Abducted Child’s Family Fled Sought Haven : Kidnaping: Family moved from Garden Grove to escape urban ills. Her case will be televised.


Jaycee Lee Dugard is 11 years old, a bright fifth-grader with flowing blond hair that frames her petite face like a halo. The 80-pound girl loves her stuffed pink bunny and is her mother’s pride and joy.

And her mom, Terry Probyn, wants her back.

Jaycee has been missing since Monday, when she was last seen by her stepfather being dragged into a car less than 200 yards from her South Lake Tahoe home.

“She’s my baby,” Probyn said Thursday. “I don’t know why anybody would take her.”


Jaycee’s abduction is ironic, her mother said, because the family had moved from Garden Grove to South Lake Tahoe in September to escape crime and other urban ills.

“We decided to get the kids out of Orange County,” Probyn said in a telephone interview from her home near the lake. At their Haster Street home in Garden Grove, Probyn said her daughter walked through a neighborhood park to get to school, and she was occasionally offered drugs.

“We felt it was best for her” to move, she said. “We had to get out of there.”

Jaycee’s disappearance has not only devastated her family but caused an uproar in the lake community and prompted a national appeal for her safe return.

Tonight, her abduction will be publicized on the TV show “America’s Most Wanted.”

The minute-long segment, called Missing Children Alert, will include her photograph and a composite drawing of a suspect seen in the car that sped off when she was abducted, program spokesman Jack Breslin said.

All tips resulting from the broadcast will go to the El Dorado County Sheriff’s Department, which is coordinating the search, Breslin said.

Although family members continue to hope that the show may help find her--Breslin said operators at the show’s Washington studio receive about 50 calls per missing child--results tend be disheartening.

Of the 66 missing children profiled on the segment, just two have turned up safe, Breslin said.

“Missing children are the most difficult (cases) to solve,” Breslin said. “Every case is so different.”

El Dorado County Sheriff Don McDonald said Jaycee left her house about 8 a.m. Monday to catch a school bus at a nearby street corner.

Her stepfather, Carl Probyn, was in his garage as he watched the child walk up a hill to the bus stop. A car, described as an early-1980s Mercury Zephyr or similar model, cruised past the house and the girl. Two people, possibly a man and a woman, were in the car.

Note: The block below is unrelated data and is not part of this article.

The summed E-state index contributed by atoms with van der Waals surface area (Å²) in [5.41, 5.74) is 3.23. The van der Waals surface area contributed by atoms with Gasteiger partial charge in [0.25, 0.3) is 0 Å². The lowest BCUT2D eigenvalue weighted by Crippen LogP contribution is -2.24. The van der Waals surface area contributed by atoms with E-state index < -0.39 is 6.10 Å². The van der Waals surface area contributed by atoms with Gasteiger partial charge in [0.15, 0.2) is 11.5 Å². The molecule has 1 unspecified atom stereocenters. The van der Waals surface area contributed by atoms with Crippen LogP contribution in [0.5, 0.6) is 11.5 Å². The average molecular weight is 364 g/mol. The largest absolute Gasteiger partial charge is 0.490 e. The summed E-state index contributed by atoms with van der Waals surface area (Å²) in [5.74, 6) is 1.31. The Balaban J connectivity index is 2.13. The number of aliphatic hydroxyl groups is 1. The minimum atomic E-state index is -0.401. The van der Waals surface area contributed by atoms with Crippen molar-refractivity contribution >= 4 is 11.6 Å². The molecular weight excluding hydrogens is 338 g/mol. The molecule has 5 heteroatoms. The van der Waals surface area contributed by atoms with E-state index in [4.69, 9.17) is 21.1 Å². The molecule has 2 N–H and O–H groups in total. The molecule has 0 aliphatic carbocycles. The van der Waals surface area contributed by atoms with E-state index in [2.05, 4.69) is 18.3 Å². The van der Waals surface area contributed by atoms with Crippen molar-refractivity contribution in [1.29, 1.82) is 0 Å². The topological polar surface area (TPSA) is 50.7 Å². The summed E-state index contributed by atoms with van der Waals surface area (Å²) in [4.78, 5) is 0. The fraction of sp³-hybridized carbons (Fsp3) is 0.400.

The driver made a U-turn and drove toward Jaycee, Carl Probyn said. Then someone reached out of the car, Jaycee screamed and Carl Probyn watched helplessly as his stepdaughter was pulled inside.

Yelling frantically, he jumped on a bicycle and began pedaling madly up the hill to catch the car. The abductors got away.

Peddling back to the house, Carl Probyn screamed to neighbors to call 911. Deputies arrived at the remote area about 50 minutes later, he said.

Since then about 100 deputies, FBI agents and local police officers from California and Nevada have systematically scoured the countryside for clues, to no avail.

Jaycee was described as 4 feet, 6 inches tall, with long blond hair that was in a ponytail when she was abducted. She was last seen wearing pink stretch pants, a white blouse, a rose-colored Windbreaker jacket and Keds sneakers.

Her mother said she has two small pockmarks from chickenpox--one on her forehead and one on the bridge of her nose. She also has a quarter-inch “chocolate butterfly” birthmark on her right arm just above her elbow and a noticeable gap between her two front, upper teeth.

Investigators have checked most of the campgrounds and motels around the popular lake, cross-referenced information about similar abductions and left her picture at gas stations and restaurants.

By midweek, investigators enlarged their search by contacting the National Missing Children’s Institute in Washington and arranged for the spot on “America’s Most Wanted.”

Detectives said they believe she was abducted by strangers and not by relatives or her natural father, Kenneth Slayton, who lives in Los Angeles and has not seen or contacted her since birth, Sheriff McDonald said.

A fund has been started to collect money for a reward for information leading to Jaycee’s safe return. So far, the Sheriff’s Department has collected more than $40,000, her mother said.

As law enforcement officials scramble for clues, Terry Probyn sadly agreed that her daughter was most likely abducted by strangers, a thought that has kept her from sleeping for days.

“This is a random thing,” she said. “We have no enemies. No one I could think of would ever do this to an innocent child.”

Police said anyone with information can call the El Dorado Sheriff’s Department at (904) 573-3000 or (904) 573-3200, or Child Quest International at (800) 248-8020.